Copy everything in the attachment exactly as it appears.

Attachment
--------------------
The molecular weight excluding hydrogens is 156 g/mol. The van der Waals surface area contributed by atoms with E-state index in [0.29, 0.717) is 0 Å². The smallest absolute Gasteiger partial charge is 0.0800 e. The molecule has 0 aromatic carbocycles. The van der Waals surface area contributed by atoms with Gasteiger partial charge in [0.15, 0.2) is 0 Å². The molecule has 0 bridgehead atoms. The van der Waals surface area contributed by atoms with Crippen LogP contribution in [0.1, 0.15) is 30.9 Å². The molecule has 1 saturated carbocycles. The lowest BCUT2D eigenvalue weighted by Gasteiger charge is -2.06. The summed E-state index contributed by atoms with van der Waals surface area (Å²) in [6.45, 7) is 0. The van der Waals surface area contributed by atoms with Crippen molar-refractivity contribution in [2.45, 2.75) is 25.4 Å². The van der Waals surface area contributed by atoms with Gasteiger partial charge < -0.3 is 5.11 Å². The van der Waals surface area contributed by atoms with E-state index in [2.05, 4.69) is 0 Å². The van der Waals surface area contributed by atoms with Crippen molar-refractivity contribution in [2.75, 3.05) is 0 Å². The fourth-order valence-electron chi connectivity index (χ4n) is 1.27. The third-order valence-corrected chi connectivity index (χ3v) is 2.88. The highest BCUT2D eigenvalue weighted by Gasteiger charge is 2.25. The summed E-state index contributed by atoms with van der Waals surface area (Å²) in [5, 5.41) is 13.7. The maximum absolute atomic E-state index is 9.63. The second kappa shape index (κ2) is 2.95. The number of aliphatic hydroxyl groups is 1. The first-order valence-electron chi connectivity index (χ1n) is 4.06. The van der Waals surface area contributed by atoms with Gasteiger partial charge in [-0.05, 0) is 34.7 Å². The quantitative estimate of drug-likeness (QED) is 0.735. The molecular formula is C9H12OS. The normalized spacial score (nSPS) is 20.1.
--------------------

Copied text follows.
The molecular weight excluding hydrogens is 156 g/mol. The van der Waals surface area contributed by atoms with E-state index in [0.29, 0.717) is 0 Å². The smallest absolute Gasteiger partial charge is 0.0800 e. The molecule has 0 aromatic carbocycles. The van der Waals surface area contributed by atoms with Gasteiger partial charge in [0.15, 0.2) is 0 Å². The molecule has 0 bridgehead atoms. The van der Waals surface area contributed by atoms with Crippen LogP contribution in [0.1, 0.15) is 30.9 Å². The molecule has 1 saturated carbocycles. The lowest BCUT2D eigenvalue weighted by Gasteiger charge is -2.06. The summed E-state index contributed by atoms with van der Waals surface area (Å²) in [6.45, 7) is 0. The van der Waals surface area contributed by atoms with Crippen molar-refractivity contribution in [2.45, 2.75) is 25.4 Å². The van der Waals surface area contributed by atoms with Gasteiger partial charge < -0.3 is 5.11 Å². The van der Waals surface area contributed by atoms with E-state index in [2.05, 4.69) is 0 Å². The van der Waals surface area contributed by atoms with Crippen molar-refractivity contribution in [2.75, 3.05) is 0 Å². The fourth-order valence-electron chi connectivity index (χ4n) is 1.27. The third-order valence-corrected chi connectivity index (χ3v) is 2.88. The highest BCUT2D eigenvalue weighted by Gasteiger charge is 2.25. The summed E-state index contributed by atoms with van der Waals surface area (Å²) in [5, 5.41) is 13.7. The maximum absolute atomic E-state index is 9.63. The second kappa shape index (κ2) is 2.95. The number of aliphatic hydroxyl groups is 1. The first-order valence-electron chi connectivity index (χ1n) is 4.06. The van der Waals surface area contributed by atoms with Gasteiger partial charge in [-0.05, 0) is 34.7 Å². The quantitative estimate of drug-likeness (QED) is 0.735. The molecular formula is C9H12OS. The normalized spacial score (nSPS) is 20.1.